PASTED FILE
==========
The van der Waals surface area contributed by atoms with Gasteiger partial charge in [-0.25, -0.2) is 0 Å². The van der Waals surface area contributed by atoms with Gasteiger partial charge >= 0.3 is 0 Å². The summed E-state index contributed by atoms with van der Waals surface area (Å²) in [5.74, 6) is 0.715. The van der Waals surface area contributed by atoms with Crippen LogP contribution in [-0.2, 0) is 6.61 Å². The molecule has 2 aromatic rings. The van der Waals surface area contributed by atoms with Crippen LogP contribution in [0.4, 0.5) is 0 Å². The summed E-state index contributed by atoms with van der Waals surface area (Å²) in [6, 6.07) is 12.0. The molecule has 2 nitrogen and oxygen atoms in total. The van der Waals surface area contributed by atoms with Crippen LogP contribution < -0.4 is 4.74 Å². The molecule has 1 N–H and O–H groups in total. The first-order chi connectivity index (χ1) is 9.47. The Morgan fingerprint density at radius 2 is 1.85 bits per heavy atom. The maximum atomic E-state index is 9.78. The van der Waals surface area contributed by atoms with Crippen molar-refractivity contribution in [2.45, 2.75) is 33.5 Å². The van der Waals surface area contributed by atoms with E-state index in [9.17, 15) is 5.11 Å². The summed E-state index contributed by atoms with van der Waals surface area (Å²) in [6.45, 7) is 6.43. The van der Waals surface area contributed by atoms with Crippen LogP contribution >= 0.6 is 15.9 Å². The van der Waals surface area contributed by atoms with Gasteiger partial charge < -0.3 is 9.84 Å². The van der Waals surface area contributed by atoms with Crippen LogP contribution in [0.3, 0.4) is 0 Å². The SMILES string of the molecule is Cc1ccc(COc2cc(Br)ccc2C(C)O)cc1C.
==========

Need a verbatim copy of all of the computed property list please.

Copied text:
The van der Waals surface area contributed by atoms with Gasteiger partial charge in [-0.25, -0.2) is 0 Å². The van der Waals surface area contributed by atoms with Gasteiger partial charge >= 0.3 is 0 Å². The summed E-state index contributed by atoms with van der Waals surface area (Å²) in [5.74, 6) is 0.715. The van der Waals surface area contributed by atoms with Crippen LogP contribution in [-0.2, 0) is 6.61 Å². The molecule has 2 aromatic rings. The van der Waals surface area contributed by atoms with Crippen LogP contribution in [0.4, 0.5) is 0 Å². The summed E-state index contributed by atoms with van der Waals surface area (Å²) in [6, 6.07) is 12.0. The molecule has 2 nitrogen and oxygen atoms in total. The van der Waals surface area contributed by atoms with Crippen LogP contribution < -0.4 is 4.74 Å². The molecule has 1 N–H and O–H groups in total. The first-order chi connectivity index (χ1) is 9.47. The Morgan fingerprint density at radius 2 is 1.85 bits per heavy atom. The maximum atomic E-state index is 9.78. The van der Waals surface area contributed by atoms with Crippen molar-refractivity contribution in [2.45, 2.75) is 33.5 Å². The van der Waals surface area contributed by atoms with E-state index in [9.17, 15) is 5.11 Å². The summed E-state index contributed by atoms with van der Waals surface area (Å²) in [6.45, 7) is 6.43. The van der Waals surface area contributed by atoms with Crippen LogP contribution >= 0.6 is 15.9 Å². The van der Waals surface area contributed by atoms with Gasteiger partial charge < -0.3 is 9.84 Å². The van der Waals surface area contributed by atoms with Crippen LogP contribution in [0.3, 0.4) is 0 Å². The SMILES string of the molecule is Cc1ccc(COc2cc(Br)ccc2C(C)O)cc1C.